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As the ONS reveals net migration stayed near record levels before Brexit, is it even possible to reduce it?

Alp Mehmet and Alex Greer
The Conservative Party Conference 2016 - Day Three
The ONS has reported that net migration has stayed near record levels, at 335,000 in the year to June – but will home secretary Amber Rudd be able to do much to reduce it, even after Brexit? (Source: Getty)

Alp Mehmet, vice chairman of Migration Watch UK, says Yes.

It is most certainly possible for the UK to reduce migration levels.

Our vote to leave the EU gives the government an opportunity to end the free movement of workers, which is what has been driving migration from the EU. The majority (about 80 per cent) of those who have arrived in the last 10 years have taken low skilled and low paid work. Data from HMRC shows that such workers pay only around half the income tax and national insurance of the average UK taxpayer. Work permits, confined to those offered a skilled job paying a salary of say £30,000 per annum, could reduce net migration by 100,000 a year, while ensuring that Britain stays open to the kind of talent which business needs.

More will also have to be done on non-EU migration. The government has raised the income thresholds for non-EU workers and it should do more to ensure that students go home following the end of their studies.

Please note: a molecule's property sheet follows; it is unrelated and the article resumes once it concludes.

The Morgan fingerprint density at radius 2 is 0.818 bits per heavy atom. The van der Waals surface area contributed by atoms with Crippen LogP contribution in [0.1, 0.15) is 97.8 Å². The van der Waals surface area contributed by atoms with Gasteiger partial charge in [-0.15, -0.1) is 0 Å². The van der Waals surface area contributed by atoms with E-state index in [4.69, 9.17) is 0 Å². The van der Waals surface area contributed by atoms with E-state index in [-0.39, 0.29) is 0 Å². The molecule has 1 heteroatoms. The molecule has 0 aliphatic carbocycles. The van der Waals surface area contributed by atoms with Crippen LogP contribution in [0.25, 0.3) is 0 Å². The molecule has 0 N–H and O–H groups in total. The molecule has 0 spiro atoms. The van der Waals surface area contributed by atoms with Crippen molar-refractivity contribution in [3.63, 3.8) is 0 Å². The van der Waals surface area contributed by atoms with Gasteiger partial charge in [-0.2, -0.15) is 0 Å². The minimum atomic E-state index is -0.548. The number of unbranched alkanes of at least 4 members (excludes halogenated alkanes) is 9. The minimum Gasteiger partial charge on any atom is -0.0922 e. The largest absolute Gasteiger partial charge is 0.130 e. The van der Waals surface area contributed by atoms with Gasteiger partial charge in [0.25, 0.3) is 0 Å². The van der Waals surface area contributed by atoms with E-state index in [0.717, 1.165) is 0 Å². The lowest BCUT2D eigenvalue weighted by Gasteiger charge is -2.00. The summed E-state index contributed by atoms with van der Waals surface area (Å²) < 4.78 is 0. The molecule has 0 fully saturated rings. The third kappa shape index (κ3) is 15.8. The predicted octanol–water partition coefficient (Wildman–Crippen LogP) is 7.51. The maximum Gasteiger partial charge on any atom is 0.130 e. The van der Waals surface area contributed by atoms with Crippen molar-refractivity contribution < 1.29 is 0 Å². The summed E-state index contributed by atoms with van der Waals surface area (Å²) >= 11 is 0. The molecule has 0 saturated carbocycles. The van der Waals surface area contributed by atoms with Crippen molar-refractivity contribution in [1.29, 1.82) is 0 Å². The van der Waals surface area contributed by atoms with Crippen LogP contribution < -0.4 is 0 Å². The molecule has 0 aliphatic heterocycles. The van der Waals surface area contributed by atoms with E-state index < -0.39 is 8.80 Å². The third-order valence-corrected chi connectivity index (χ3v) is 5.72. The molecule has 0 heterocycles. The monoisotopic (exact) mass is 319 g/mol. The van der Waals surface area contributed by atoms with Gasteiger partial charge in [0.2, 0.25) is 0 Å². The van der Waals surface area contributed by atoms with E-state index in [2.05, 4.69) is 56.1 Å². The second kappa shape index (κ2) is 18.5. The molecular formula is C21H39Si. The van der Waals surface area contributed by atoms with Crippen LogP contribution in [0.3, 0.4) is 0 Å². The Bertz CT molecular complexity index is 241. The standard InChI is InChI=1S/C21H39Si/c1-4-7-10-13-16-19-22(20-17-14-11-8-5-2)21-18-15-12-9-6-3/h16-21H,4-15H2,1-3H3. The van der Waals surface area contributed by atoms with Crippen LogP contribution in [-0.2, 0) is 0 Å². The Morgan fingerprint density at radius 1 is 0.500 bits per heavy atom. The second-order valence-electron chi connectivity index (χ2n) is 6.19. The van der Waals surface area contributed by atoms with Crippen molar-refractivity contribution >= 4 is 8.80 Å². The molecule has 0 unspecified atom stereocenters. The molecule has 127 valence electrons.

Action is not only possible, it is essential to meet the democratic will of the British people.

Alex Greer, research and communications officer at Open Europe, says No.

Leaving the EU offers the government the chance to reduce immigration levels, but this is easier said than done.

Why? Because immigration plays an important role in keeping the UK economy and balance sheet healthy, helping businesses grow by filling skills shortages, maintaining demand for services such as higher education, and contributing to the tax base. Meanwhile, the likely dynamics of trade negotiations with the EU and non-EU partners alike means there will be some form of trade-off between openness to migration and access to other markets. The UK controls non-EU migration already, which still accounts for around half the share of inflows and alone runs at well over the government’s target. Leaving the EU won’t suddenly change this.

But if the public is to be persuaded of immigration’s benefits, Brexit clearly calls for more control over the nature of immigration to the UK and better investment in the public services and communities under pressure from population change.

City A.M.'s opinion pages are a place for thought-provoking views and debate. These views are not necessarily shared by City A.M.

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